How to Increase Internet Speeds?
Slow Internet performance can be a result of slow Domain Name Service (DNS) servers.
One of the most common employee complaints is "The Internet is too slow, how can I do my work with such a slow Internet?" This Small Business Computing article, "Boost Internet Speed with Faster DNS," by Carla Schroder looks at one common reason for slow Internet performance: slow Domain Name Service (DNS) servers.
Tips to Boost Internet Speed with Faster DNS
You will need to know what DNS servers you are already using, and then you must to be able to change your configuration to use different servers. (Or know who to call to do it.) And of course, you need to do this at a time when it's not going to cause disruptions for other users.
Types of DNS Servers
Broadly speaking, there are two types of name servers: authoritative servers, and caching resolvers. We want to find the best-performing caching resolvers. Authoritative DNS servers are used only by people running public servers, like mail and Web servers. You can think of these as the original, authoritative address books so that users can find their sites.
Caching resolvers are freely-distributed copies of these original address books, because having multiple copies everywhere is a lot faster and more reliable than relying only on the original authoritative name servers. Caching resolvers update themselves automatically when the authoritative records change. It's an efficient system that powers all online services -- email, Web surfing, online shopping, streaming media, everything.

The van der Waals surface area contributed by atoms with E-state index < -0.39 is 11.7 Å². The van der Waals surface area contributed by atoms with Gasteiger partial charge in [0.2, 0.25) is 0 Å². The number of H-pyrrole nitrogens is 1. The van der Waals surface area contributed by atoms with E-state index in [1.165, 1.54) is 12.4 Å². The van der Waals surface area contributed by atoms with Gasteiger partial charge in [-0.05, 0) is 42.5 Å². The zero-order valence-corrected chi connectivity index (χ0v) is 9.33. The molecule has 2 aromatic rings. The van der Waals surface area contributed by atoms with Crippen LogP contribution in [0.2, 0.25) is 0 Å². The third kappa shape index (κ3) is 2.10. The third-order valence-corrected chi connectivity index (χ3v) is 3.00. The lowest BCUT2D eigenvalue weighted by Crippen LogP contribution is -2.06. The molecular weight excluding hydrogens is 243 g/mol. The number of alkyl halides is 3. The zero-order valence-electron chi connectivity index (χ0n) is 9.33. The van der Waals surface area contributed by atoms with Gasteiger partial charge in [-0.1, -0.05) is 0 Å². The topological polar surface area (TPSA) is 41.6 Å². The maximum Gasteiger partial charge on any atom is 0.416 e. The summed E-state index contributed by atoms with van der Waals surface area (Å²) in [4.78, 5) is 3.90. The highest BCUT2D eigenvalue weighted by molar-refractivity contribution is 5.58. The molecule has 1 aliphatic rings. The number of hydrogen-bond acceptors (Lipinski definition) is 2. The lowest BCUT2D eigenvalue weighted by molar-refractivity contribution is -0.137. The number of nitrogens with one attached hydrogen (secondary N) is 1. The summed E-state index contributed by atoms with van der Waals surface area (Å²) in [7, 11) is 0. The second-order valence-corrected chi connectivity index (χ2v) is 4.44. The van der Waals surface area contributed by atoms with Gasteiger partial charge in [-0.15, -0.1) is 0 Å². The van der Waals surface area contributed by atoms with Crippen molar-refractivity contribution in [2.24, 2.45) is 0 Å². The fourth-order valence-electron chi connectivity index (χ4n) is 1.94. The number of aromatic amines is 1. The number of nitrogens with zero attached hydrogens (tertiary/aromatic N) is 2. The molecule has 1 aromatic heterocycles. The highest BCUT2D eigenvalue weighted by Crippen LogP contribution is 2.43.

There are many times more caching resolvers than authoritative DNS servers. The Windows and Mac OS X operating systems have built-in caching resolvers, so when you use a Mac or a Windows PC to Web-surf you are using a caching resolver. Your Internet service provider maintains its own caching resolvers, and these are the name servers that most people use when they configure their Internet accounts.
DNS is so important that we are advised to have at least two configured in case one fails. Even better is to use three at three different and geographically-separated providers, and that is what we will do.
This article was originally published on October 13, 2011
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